Uefa has proposed postponing this year’s European Championship until 2021 as the continent battles with the coronavirus pandemic.
The confirmation of the proposal (now made official by Uefa) came after the Norwegian FA tweeted that the new plan is for the tournament to take place from June 11 to July 11 next year, turning Euro 2020 into Euro 2021.
The move will help all domestic competitions, currently on hold due to the COVID-19 emergency, to be completed, Uefa said in a statement.
The proposal was made as Uefa held crisis talks with its national associations as well as clubs and players bodies via videoconference on Tuesday.
The move comes with most of Europe’s domestic leagues having ground to a halt over the last week as football confronts its biggest issue in modern times.
The Champions League and Europa League competitions for clubs have also been suspended, with both still in the last-16 stage, but postponing the European Championship for national sides means they, along with national leagues, will have the chance to be completed, assuming travel restrictions are lifted in time.
Europe has become the epicentre of the coronavirus pandemic, with France on Tuesday having joined Italy and Spain in applying strict lockdown measures and European leaders also planning to ban all non-essential travel into the continent.
More than 2,100 people have died in Italy, which was supposed to host the opening game of Euro 2020 in Rome. The head of the Italian football federation, Gabriele Gravina, had already led calls for the Euros to be postponed.
Euro 2020 was due to be held in 12 different cities across the continent, from as far apart as Dublin and Bilbao, to Saint Petersburg and Baku.
The semi-finals and final were due to be played in London and there would considerable knock-on effects to postponing the competition – the women’s European Championship is scheduled to run from July 7 to August 1 next year in England, with the final at Wembley.
Uefa have also planned to stage an Under-21 Euros in Hungary and Slovenia in June next year.
Twenty of the 24 teams set to take part in the Euro have already qualified, but play-offs to determine the final four participants, due to be played later this month, will have to take place at a later date.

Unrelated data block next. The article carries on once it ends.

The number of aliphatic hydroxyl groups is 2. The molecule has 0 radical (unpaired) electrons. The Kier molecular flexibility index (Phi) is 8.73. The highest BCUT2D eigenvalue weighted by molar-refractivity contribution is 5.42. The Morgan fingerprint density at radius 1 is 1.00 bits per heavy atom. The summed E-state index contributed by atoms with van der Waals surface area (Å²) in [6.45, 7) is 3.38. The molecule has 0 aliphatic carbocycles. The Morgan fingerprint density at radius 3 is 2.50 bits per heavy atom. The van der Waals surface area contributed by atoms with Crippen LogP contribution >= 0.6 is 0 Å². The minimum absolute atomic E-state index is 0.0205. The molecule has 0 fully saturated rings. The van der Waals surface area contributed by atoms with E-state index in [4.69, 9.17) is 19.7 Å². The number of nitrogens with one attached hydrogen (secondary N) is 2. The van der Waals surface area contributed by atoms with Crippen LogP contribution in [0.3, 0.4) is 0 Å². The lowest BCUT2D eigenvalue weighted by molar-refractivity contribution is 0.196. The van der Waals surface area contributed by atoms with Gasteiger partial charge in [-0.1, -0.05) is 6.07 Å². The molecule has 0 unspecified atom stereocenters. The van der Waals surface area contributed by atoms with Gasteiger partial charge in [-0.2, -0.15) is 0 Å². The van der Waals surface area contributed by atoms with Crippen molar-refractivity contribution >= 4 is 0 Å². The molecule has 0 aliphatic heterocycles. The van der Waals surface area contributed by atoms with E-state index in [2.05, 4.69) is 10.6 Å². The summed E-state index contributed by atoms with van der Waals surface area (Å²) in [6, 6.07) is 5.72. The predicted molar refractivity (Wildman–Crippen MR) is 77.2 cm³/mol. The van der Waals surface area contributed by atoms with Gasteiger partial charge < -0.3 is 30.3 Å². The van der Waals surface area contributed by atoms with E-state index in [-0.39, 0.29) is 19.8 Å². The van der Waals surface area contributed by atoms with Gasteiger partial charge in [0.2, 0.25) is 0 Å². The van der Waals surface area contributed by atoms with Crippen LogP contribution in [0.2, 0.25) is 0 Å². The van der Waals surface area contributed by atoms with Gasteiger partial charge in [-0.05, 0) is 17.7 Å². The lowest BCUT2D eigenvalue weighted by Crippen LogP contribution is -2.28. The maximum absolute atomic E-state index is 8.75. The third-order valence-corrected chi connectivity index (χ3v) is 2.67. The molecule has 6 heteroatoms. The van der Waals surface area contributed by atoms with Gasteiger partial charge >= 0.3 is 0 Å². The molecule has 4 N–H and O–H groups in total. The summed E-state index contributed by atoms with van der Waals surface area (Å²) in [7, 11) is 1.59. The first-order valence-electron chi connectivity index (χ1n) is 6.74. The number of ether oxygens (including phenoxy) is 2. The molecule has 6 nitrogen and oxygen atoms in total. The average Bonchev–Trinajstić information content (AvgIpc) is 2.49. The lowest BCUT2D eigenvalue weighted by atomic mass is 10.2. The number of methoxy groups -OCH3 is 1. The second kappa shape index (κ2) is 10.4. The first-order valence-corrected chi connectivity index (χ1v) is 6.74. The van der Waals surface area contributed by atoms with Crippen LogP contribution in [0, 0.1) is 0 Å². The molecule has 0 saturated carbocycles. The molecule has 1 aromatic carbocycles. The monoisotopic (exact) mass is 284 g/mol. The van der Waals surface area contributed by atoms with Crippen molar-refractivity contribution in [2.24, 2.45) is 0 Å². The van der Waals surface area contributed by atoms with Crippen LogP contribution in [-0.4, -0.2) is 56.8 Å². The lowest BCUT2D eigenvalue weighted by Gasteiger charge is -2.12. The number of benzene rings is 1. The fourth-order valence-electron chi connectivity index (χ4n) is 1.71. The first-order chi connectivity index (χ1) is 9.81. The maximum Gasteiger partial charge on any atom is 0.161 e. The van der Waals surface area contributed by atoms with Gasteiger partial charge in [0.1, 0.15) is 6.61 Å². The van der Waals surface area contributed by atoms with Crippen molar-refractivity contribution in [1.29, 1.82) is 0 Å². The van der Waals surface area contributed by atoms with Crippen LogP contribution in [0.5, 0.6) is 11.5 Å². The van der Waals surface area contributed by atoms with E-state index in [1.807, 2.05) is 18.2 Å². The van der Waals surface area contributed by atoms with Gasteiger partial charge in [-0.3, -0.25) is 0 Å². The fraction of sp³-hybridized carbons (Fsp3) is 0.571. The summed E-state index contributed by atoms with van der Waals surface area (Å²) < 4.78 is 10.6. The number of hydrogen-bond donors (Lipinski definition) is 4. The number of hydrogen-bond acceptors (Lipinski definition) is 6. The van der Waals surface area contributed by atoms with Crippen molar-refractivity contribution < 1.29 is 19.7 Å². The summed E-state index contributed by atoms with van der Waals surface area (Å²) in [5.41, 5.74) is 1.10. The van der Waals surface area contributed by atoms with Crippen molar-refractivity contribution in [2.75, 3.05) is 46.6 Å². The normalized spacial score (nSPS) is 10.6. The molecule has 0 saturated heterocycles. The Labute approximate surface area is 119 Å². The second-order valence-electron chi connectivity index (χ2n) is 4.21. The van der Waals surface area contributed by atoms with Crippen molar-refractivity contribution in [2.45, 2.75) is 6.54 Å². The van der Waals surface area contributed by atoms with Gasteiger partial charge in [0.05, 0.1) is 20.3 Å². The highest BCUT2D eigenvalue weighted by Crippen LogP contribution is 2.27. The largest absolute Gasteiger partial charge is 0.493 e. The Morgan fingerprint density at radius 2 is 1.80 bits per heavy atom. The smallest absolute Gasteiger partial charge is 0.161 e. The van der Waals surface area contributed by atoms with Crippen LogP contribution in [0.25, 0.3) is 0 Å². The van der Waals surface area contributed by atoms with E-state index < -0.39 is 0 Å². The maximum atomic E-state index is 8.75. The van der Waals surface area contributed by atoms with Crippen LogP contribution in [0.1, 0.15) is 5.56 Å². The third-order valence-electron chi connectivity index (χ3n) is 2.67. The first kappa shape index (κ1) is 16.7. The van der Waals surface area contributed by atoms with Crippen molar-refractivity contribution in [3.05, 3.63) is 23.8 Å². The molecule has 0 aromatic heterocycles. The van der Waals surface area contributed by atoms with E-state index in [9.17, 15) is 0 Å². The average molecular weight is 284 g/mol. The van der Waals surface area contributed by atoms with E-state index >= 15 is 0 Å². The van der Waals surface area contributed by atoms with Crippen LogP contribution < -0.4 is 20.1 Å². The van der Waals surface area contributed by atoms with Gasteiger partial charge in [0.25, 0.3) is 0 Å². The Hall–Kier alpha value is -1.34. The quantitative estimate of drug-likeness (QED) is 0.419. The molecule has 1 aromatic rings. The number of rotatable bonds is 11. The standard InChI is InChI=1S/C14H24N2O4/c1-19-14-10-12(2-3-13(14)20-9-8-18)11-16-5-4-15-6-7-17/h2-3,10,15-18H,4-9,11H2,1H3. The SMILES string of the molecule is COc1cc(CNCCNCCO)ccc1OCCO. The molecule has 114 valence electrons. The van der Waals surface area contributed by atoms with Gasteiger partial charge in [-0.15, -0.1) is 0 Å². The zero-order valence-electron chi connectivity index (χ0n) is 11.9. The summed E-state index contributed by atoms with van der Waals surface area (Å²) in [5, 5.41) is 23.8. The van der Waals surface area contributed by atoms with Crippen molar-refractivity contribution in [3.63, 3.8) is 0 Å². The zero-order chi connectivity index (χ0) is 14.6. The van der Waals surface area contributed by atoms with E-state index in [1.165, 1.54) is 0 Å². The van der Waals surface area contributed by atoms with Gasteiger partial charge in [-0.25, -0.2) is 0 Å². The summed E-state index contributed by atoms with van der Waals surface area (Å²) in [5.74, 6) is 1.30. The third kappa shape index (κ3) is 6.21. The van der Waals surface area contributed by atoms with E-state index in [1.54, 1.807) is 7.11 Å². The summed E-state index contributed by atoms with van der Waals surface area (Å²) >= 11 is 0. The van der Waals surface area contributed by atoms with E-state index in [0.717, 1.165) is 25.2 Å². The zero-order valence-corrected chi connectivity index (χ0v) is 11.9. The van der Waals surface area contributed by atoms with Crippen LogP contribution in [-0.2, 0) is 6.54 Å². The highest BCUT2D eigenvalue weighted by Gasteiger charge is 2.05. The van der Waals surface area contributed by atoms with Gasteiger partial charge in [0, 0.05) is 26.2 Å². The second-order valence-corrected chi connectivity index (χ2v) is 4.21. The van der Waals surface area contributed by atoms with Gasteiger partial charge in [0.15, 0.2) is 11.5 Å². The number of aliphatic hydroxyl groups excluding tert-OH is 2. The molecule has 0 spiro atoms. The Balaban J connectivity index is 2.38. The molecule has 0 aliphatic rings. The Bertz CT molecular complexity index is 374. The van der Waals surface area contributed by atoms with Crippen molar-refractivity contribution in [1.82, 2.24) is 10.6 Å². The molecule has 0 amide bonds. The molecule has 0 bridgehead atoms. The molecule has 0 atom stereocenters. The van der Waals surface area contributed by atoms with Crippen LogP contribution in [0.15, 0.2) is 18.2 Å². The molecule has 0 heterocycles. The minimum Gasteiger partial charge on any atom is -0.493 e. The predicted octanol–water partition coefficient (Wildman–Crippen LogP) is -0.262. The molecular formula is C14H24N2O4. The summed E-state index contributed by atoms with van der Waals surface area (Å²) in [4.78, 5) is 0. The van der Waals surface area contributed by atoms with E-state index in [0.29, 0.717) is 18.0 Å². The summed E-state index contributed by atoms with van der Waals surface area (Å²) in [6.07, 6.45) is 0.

“Moving EURO 2020 comes at a huge cost for Uefa but we will do our best to ensure that the vital funding for grassroots, women’s football and the development of the game in our 55 countries is not affected,” Uefa President Aleksander Čeferin said.
“Football is an uplifting and powerful force in society. The thought of celebrating a pan-European festival of football in empty stadia, with deserted fan zones while the continent sits at home in isolation, is a joyless one and one we could not accept to celebrate the 60th anniversary of the competition.”
Collision course with Fifa?
Moving the Euro by a year also puts Uefa on a collision course with football’s world governing body Fifa, whose president Gianni Infantino has planned to stage the inaugural edition of his highly lucrative Club World Cup in June and July next year in China. Some of Europe’s top club sides are expected to be involved.
“Fifa will keep in regular contact with all relevant stakeholders during this difficult period and look to find in due course solutions in a spirit of cooperation, taking into account the interests of football at all levels,” Infantino wrote in an open letter on Monday.
“Health first and sporting solidarity should be the key principles guiding decision-making at this important moment in time and I am sure that the whole football community will live up to the great values of our sport.”
‘Final Four’ proposal
As for its flagship club competitions, Uefa may come to a decision to try to complete the Champions League and Europa League by curtailing the competitions, meaning ties up to the semi-finals could be decided in one-off matches.
Reports on Tuesday also indicated both tournaments could conclude with a ‘Final Four’ meeting in the scheduled host cities – Istanbul for the Champions League and Gdansk in Poland for the Europa League, meaning the two-legged semi-finals would be removed.
Financially, Uefa will undoubtedly prefer postponements to outright cancellations, or playing matches behind closed doors, even if it is impossible at this stage to know when club football can resume.
The last European Championship, held in France in 2016, generated total revenue of close to two billion euros ($2.2 billion) for Uefa.
“The financial stakes are enormous,” according to one senior figure in the international game. “We know that FIFA has significant reserves but we don’t know about Uefa or the different leagues.”